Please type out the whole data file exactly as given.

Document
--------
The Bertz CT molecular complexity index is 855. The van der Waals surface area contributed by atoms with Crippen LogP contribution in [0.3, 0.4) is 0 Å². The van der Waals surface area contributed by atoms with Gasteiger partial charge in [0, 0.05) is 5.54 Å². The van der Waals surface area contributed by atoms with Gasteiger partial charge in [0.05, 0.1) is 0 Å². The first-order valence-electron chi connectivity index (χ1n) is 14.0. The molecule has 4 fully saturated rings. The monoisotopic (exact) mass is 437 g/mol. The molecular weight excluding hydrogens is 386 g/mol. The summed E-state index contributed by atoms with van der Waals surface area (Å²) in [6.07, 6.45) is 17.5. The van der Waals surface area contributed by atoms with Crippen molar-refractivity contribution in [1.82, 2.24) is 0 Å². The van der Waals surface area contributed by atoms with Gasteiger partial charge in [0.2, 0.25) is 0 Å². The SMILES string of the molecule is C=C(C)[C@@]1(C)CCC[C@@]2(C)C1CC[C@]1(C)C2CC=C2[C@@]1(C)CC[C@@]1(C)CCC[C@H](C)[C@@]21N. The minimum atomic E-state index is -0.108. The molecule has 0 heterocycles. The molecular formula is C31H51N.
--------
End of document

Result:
The Bertz CT molecular complexity index is 855. The van der Waals surface area contributed by atoms with Crippen LogP contribution in [0.3, 0.4) is 0 Å². The van der Waals surface area contributed by atoms with Gasteiger partial charge in [0, 0.05) is 5.54 Å². The van der Waals surface area contributed by atoms with Gasteiger partial charge in [0.05, 0.1) is 0 Å². The first-order valence-electron chi connectivity index (χ1n) is 14.0. The molecule has 4 fully saturated rings. The monoisotopic (exact) mass is 437 g/mol. The molecular weight excluding hydrogens is 386 g/mol. The summed E-state index contributed by atoms with van der Waals surface area (Å²) in [6.07, 6.45) is 17.5. The van der Waals surface area contributed by atoms with Crippen molar-refractivity contribution in [1.82, 2.24) is 0 Å². The van der Waals surface area contributed by atoms with Gasteiger partial charge in [0.2, 0.25) is 0 Å². The SMILES string of the molecule is C=C(C)[C@@]1(C)CCC[C@@]2(C)C1CC[C@]1(C)C2CC=C2[C@@]1(C)CC[C@@]1(C)CCC[C@H](C)[C@@]21N. The minimum atomic E-state index is -0.108. The molecule has 0 heterocycles. The molecular formula is C31H51N.